It’s been a few weeks since I went on such a full day of gallery hopping, but today has been so full of new things that I’m quickly jotting these thoughts down on my way home on the bus. I set out to see all sorts of visual inspirations, from Andrew Herdon’s butterflies aflame at Ikkan Art, to deflated elephants and shards of ancient ceramics at the NUS museum. Below I have posted some images and thoughts from today’s adventure.
A visit to avant-garde art hub Artspace@Helutrans took us into Ikkan Art, whose current gallery show showcases a group of artists from around the world. I was mesmerised by a curtain of strung micro chips with led lights in their reverse – as they hung an inch or so from the wall and softly illuminated the patches where current ran through. The result was a blurred moving outline, aglow on the wall. Curator Andrew Herdon told me this artwork by Jim Campbell is a film of a family playing outside, and demonstrated how a further layer of abstraction – viewing the artwork’s reflection in the gallery’s glass window – actually made the film clearer to see. Innovative, unusual and intriguing.
Jim Campbell, Home Movie: metal, wire, LEDs
Feeling slightly like a moth attracted to the gentle lights of Campell’s work, it was an interesting contrast to see photographic prints of origami butterflies taking flight as they were scorched by flames, at the other end of the gallery. Another interesting artwork here was by Team-Lab – an Ultra-technologists group made up of specialists in the information society:
At Galerie Steph we saw ‘POV – Alternative perspectives in Asian Contemporary Photography‘, showcasing some challenges to traditional photography techniques and presentations, thought provokingly curated by Lisa Botos.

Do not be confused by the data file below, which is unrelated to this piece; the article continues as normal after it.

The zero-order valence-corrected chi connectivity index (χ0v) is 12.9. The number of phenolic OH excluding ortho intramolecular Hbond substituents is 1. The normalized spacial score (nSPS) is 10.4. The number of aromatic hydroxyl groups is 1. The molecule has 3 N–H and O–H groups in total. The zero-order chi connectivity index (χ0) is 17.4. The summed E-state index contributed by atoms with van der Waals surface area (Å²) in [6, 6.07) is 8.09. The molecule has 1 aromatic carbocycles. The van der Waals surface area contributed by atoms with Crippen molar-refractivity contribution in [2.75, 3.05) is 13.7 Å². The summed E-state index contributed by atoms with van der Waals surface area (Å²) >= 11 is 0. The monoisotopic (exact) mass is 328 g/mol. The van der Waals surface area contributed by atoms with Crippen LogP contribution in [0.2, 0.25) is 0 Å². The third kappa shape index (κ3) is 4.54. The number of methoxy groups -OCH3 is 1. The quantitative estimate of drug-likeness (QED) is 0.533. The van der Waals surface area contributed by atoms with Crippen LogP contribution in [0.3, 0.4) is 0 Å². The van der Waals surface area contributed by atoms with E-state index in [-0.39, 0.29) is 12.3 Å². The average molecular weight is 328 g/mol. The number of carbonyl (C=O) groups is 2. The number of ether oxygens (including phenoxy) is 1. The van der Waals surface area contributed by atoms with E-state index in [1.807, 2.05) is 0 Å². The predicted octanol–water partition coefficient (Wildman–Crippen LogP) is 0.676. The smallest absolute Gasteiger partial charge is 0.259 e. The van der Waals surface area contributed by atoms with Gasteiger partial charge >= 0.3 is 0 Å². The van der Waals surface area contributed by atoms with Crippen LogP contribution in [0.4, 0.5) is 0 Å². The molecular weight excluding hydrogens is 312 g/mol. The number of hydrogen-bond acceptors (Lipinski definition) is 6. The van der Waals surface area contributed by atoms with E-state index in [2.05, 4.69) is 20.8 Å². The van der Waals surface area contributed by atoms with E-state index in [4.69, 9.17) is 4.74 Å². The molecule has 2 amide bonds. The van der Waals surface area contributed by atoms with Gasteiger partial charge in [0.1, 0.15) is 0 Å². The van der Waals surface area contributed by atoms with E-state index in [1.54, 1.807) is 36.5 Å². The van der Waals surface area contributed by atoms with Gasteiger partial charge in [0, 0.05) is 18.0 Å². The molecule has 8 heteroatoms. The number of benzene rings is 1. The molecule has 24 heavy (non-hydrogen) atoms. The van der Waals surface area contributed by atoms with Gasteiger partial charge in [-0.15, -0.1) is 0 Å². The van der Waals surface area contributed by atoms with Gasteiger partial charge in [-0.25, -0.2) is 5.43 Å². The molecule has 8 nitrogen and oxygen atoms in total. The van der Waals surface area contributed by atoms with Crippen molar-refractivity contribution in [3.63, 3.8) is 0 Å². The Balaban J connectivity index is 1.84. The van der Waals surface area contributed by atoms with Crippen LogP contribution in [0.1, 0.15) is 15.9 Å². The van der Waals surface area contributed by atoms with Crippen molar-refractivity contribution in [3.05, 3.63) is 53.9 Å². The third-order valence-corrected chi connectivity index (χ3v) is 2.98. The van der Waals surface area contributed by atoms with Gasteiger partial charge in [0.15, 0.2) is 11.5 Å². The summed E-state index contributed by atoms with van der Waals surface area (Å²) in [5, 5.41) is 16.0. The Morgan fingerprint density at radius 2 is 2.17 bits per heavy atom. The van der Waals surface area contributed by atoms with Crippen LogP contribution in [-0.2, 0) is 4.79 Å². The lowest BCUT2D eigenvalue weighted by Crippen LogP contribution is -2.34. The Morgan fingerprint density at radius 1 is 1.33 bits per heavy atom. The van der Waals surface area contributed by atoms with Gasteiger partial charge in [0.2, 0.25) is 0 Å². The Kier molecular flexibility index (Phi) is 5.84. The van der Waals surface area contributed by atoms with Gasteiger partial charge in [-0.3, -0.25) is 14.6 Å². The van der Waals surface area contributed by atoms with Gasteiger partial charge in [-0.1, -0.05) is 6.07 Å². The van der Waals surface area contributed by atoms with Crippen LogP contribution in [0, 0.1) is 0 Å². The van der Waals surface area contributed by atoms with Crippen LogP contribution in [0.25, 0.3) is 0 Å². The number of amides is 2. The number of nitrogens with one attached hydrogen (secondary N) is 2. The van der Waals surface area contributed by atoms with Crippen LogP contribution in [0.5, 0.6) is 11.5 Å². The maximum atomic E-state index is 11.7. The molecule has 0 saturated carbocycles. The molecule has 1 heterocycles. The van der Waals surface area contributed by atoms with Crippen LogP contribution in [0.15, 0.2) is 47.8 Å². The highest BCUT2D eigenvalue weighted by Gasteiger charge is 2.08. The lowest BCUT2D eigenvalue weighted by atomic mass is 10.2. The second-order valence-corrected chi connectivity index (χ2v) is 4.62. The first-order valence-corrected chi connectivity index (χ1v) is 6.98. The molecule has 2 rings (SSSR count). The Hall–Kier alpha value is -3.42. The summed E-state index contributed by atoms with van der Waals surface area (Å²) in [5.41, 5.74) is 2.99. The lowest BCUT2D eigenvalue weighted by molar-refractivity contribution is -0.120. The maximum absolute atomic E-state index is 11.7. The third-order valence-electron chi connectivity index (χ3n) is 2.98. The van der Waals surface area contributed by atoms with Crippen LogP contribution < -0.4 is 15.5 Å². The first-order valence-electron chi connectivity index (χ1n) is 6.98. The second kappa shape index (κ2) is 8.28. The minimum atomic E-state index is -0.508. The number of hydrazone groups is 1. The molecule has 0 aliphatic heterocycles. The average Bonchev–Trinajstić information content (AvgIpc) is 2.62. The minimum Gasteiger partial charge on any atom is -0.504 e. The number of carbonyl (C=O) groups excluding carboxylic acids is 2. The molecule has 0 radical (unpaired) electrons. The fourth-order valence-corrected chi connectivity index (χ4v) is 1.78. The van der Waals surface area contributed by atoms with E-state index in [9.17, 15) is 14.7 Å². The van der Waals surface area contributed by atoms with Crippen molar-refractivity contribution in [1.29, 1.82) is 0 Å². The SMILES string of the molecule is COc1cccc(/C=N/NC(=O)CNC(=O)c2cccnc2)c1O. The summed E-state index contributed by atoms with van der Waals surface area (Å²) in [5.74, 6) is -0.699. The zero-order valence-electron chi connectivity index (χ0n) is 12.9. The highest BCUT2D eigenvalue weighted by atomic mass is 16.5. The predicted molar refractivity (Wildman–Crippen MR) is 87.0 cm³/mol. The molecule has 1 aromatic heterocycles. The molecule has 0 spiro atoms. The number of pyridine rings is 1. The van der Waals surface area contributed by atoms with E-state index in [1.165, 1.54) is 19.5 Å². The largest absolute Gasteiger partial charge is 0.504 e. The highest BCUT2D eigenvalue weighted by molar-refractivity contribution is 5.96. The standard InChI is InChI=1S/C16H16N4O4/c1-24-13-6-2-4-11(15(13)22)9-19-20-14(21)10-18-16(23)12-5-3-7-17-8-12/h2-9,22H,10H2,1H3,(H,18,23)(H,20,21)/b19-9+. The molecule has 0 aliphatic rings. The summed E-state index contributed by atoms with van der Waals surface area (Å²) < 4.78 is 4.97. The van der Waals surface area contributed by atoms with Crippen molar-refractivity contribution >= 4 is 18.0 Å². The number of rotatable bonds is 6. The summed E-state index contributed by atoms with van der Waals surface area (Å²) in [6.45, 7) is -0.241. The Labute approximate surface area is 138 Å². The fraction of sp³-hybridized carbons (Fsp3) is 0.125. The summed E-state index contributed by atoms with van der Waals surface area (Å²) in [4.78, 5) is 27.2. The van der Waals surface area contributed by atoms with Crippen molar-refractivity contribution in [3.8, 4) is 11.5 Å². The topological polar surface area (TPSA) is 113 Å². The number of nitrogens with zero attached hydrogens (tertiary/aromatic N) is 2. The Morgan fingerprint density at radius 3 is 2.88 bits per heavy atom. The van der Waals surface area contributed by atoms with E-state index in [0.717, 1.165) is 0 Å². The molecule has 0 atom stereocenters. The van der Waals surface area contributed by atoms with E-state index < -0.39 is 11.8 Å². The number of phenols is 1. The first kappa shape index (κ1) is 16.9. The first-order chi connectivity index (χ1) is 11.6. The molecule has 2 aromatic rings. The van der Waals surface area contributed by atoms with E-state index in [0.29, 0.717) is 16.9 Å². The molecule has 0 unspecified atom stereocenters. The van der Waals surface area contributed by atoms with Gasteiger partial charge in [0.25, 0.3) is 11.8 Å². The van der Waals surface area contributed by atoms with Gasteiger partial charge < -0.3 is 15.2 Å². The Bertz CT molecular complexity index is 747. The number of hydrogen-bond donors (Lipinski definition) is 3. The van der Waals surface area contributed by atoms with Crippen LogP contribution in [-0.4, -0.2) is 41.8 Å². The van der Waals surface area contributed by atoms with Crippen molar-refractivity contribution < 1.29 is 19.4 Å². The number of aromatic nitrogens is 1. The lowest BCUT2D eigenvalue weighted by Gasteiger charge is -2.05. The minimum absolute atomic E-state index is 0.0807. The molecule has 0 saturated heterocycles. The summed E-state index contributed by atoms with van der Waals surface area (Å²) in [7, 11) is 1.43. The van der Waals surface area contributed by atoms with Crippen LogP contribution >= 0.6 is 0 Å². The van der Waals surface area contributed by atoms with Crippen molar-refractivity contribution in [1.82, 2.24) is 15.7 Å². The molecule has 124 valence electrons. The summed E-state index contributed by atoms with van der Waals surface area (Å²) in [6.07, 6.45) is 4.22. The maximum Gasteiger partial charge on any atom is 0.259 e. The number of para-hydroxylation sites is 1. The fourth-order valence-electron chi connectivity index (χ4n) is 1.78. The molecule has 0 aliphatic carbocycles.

Also at Galerie Steph in the gallery’s current group show, The Best of Times, we spotted the Shen Liang painting that has been the lead image of the show. It really needs to be seen in the flesh to be understood. Please note – you only have until 2nd March 2013 to see this work at Galerie Steph, in which the artist makes paint marble like the art of paper quilling. Below I hope to show you some of the detail as you approach the painted surface.
Tokyo street also curated by Ikkan Gallery features Japanese Street Art in another space at HeluTrans. One of my fellow writers Karen Mitchell, over at Artitute, reviewed this here.
We also checked out Hello Shibuya Tokyo at Plaza Singapora, a designers boutique / culture / fashion show mingled with artwork, that has popped up in the middle of a mall (until March 10th).
Today was also my first trip to the NUS (National University of Singapore) Museum, where we dropped into the Japan Foundation sponsored show, Omnilogue: Your Voice is Mine. While I was there it was fantastic to also view some of the museum’s permanent collection, bumping into Singapore artist Jason Lim who was taking some of his students to view the archives of traditional ceramics and ancient fragments. One of the current museum shows, ‘Camping and Tramping Through the Colonial Archive: The Museum in Malaya’, was a particularly interesting trove of curiosities and intriguing objects, including an elephant hide – displayed in a heap as if the elephant had simply disappeared, leaving its skin behind – and a host of taxidermic birds, beasts, butterflies and fish.
Fuyuki Yamakawa, Japan Foundation, NUS museum